The Towers of Hanoi is a mathematical puzzle consisting of three rods, and a number of disks of different sizes which can slide onto any rod. The puzzle starts with the disks in a neat stack in ascending order of size on one rod, the smallest at the top, thus making a conical shape.

The objective of the puzzle is to move the entire stack to another rod, obeying the following rules:

  • Only one disk may be moved at a time.
  • Each move consists of taking the upper disk from one of the rods and sliding it onto another rod, on top of the other disks that may already be present on that rod.
  • No disk may be placed on top of a smaller disk.

It turns out that if there are n number of disks, it will take a minimum of 2^n-1 number of moves to solve the puzzle. I won’t explain where the 2^n-1 comes from, that’s the whole point of solving the puzzle and for you to figure out!

What I like most about this puzzle is its origin. The puzzle was invented by the French mathematician Édouard Lucas in 1883. There is a legend about a temple in Hanoi, Vietnam which contains a large room with three time-worn posts in it surrounded by 64 golden disks. The monks at the temple acting out the command of an ancient prophecy, have been moving these disks, in accordance with the rules of the puzzle, since that time. According to the legend, when the last move of the puzzle is completed, the world will end. It is not clear whether Lucas invented this legend or was inspired by it.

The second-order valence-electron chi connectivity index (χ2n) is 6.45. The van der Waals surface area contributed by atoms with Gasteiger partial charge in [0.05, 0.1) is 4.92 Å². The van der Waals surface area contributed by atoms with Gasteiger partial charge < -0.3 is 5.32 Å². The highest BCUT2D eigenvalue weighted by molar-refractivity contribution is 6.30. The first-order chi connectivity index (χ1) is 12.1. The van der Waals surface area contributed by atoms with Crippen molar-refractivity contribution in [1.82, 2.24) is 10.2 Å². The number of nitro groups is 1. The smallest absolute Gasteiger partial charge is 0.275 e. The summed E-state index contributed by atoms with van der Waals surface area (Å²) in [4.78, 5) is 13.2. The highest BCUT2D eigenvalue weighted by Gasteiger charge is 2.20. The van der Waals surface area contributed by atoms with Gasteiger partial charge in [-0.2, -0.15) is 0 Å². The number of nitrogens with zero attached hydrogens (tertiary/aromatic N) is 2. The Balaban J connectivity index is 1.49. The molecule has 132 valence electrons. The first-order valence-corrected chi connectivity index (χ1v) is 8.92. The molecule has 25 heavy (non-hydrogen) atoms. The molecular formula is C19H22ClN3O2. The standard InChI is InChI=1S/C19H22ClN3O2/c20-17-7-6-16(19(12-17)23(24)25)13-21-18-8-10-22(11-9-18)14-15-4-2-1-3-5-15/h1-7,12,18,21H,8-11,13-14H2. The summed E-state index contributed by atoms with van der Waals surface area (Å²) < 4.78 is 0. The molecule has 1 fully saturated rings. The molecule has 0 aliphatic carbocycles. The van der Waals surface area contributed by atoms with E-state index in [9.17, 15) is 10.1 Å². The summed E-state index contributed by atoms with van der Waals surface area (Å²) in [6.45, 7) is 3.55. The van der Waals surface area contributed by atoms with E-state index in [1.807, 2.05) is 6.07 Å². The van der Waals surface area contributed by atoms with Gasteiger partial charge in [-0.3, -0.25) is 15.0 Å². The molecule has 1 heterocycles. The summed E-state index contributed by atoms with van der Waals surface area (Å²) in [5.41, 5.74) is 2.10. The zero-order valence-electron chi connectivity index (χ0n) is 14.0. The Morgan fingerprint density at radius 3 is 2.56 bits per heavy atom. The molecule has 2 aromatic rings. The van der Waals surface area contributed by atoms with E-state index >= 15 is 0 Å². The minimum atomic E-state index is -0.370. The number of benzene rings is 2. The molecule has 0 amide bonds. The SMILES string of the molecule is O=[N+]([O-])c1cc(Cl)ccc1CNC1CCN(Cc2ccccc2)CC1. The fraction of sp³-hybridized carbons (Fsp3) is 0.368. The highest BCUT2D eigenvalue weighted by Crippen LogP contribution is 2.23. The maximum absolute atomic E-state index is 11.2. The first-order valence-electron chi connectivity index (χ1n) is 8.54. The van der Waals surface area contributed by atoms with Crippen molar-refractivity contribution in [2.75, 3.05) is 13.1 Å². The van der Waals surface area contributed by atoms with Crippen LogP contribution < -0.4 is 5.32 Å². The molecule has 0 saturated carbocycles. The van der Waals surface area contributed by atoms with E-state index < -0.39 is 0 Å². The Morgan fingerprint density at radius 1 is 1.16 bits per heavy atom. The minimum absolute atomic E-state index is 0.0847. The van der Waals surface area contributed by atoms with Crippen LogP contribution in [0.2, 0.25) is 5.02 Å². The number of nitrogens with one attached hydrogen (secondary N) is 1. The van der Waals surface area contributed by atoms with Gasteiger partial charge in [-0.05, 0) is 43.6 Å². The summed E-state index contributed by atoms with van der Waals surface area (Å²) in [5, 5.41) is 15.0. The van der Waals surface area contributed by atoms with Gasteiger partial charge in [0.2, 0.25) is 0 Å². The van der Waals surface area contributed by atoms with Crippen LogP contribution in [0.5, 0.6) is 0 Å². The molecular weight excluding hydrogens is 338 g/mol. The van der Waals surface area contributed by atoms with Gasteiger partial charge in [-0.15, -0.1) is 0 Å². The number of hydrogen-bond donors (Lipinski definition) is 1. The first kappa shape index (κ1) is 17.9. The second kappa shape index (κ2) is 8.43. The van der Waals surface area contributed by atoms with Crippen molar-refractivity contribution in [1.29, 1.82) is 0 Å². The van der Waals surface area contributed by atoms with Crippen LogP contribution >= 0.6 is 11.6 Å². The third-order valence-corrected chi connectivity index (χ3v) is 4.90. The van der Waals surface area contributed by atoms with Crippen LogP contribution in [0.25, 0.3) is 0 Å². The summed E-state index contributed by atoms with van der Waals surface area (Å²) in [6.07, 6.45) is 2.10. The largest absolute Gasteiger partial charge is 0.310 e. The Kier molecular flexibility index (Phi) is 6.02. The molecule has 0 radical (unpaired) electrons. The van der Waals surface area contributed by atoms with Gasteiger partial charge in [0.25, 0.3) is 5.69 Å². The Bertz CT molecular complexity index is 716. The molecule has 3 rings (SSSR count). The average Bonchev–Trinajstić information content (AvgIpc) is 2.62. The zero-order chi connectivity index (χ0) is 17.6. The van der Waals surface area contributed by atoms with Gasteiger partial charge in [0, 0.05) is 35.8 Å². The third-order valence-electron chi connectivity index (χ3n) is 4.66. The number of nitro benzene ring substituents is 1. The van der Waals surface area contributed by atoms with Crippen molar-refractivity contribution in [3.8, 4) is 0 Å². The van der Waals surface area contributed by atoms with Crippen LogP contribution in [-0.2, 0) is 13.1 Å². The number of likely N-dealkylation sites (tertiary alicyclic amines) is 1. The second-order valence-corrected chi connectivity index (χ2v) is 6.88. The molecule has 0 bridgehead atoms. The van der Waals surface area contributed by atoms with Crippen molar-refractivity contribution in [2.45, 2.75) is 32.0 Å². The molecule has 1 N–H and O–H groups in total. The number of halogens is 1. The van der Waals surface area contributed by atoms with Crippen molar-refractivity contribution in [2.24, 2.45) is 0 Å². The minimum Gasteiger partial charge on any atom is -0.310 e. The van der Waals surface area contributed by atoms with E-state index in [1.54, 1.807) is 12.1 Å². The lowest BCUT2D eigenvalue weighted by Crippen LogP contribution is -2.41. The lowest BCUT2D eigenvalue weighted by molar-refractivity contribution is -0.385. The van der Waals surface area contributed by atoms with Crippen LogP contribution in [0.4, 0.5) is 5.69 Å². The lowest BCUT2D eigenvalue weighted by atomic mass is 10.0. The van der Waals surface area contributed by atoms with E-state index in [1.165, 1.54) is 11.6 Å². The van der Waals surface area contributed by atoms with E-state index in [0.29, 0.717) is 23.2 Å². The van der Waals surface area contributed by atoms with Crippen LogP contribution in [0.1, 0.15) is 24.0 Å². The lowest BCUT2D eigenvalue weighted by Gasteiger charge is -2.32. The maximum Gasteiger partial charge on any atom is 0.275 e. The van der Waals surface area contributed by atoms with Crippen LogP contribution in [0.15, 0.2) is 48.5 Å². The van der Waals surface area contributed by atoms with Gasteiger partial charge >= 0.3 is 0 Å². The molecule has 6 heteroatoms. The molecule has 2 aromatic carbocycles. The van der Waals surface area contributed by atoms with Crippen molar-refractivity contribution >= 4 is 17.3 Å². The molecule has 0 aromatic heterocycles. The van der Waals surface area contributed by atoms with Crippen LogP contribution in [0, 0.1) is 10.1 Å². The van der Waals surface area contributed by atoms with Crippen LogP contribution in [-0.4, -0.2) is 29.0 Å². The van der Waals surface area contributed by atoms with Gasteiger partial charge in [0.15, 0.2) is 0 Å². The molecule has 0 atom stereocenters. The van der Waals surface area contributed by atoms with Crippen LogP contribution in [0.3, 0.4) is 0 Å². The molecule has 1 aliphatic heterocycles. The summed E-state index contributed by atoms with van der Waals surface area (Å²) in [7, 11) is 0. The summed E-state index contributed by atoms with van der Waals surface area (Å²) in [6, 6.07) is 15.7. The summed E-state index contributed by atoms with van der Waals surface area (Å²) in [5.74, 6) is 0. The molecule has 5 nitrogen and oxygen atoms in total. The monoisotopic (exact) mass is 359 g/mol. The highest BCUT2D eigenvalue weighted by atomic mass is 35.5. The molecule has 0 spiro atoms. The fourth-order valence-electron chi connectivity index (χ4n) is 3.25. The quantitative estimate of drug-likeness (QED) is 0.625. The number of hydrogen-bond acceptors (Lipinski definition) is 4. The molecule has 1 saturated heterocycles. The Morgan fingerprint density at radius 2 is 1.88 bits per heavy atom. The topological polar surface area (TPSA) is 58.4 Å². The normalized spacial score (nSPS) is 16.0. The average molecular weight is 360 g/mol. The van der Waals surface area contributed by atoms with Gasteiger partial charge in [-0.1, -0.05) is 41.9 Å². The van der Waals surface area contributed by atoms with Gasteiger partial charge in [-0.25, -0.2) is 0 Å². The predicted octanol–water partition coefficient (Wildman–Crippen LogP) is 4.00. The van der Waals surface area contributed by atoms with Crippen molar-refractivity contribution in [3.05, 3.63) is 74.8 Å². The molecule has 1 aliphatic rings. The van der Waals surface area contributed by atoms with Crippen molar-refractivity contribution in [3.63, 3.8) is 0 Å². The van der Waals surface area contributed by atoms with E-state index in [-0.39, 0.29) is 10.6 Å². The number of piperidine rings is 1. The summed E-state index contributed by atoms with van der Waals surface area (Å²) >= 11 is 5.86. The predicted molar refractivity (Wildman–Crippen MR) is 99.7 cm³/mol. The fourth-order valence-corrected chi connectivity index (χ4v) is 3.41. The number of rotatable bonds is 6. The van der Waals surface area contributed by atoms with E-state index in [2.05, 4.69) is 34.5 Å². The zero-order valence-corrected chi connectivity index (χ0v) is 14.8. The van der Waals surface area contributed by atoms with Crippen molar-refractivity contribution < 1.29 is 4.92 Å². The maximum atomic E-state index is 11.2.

If the legend were true, and if the monks were able to move the disks at a rate of one per second, using the smallest number of moves, it would take them 2^{64}-1 seconds or roughly 585 billion years; it would take 18,446,744,073,709,551,615 turns to finish.

I shared this story with my precalc students yesterday when I introduced exponential functions. I like how it demonstrates how fast exponential functions grow.

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